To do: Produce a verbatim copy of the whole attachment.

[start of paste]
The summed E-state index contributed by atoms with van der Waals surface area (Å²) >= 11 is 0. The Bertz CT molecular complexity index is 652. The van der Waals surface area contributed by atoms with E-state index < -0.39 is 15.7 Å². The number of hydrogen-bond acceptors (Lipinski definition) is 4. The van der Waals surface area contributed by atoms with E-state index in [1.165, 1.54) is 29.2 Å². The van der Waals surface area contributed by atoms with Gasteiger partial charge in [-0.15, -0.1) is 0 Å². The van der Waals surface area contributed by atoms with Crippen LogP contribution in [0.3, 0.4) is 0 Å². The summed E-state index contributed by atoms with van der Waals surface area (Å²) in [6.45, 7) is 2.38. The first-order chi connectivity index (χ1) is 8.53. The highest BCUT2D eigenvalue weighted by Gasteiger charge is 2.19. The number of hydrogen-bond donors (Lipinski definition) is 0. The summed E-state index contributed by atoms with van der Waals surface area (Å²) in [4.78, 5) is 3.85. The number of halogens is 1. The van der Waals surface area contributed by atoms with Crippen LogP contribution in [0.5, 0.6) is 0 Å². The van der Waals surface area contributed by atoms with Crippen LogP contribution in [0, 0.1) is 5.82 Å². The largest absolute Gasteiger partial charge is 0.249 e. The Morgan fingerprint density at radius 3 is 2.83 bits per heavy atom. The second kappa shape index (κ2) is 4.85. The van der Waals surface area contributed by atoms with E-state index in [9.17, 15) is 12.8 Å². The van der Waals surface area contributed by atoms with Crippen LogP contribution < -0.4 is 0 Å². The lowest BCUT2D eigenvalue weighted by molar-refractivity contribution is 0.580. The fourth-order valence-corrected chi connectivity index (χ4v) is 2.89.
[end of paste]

The summed E-state index contributed by atoms with van der Waals surface area (Å²) >= 11 is 0. The Bertz CT molecular complexity index is 652. The van der Waals surface area contributed by atoms with E-state index < -0.39 is 15.7 Å². The number of hydrogen-bond acceptors (Lipinski definition) is 4. The van der Waals surface area contributed by atoms with E-state index in [1.165, 1.54) is 29.2 Å². The van der Waals surface area contributed by atoms with Gasteiger partial charge in [-0.15, -0.1) is 0 Å². The van der Waals surface area contributed by atoms with Crippen LogP contribution in [0.3, 0.4) is 0 Å². The summed E-state index contributed by atoms with van der Waals surface area (Å²) in [6.45, 7) is 2.38. The first-order chi connectivity index (χ1) is 8.53. The highest BCUT2D eigenvalue weighted by Gasteiger charge is 2.19. The number of hydrogen-bond donors (Lipinski definition) is 0. The summed E-state index contributed by atoms with van der Waals surface area (Å²) in [4.78, 5) is 3.85. The number of halogens is 1. The van der Waals surface area contributed by atoms with Crippen LogP contribution in [0.5, 0.6) is 0 Å². The van der Waals surface area contributed by atoms with Crippen LogP contribution in [0, 0.1) is 5.82 Å². The largest absolute Gasteiger partial charge is 0.249 e. The Morgan fingerprint density at radius 3 is 2.83 bits per heavy atom. The second kappa shape index (κ2) is 4.85. The van der Waals surface area contributed by atoms with E-state index in [9.17, 15) is 12.8 Å². The van der Waals surface area contributed by atoms with Crippen LogP contribution < -0.4 is 0 Å². The lowest BCUT2D eigenvalue weighted by molar-refractivity contribution is 0.580. The fourth-order valence-corrected chi connectivity index (χ4v) is 2.89.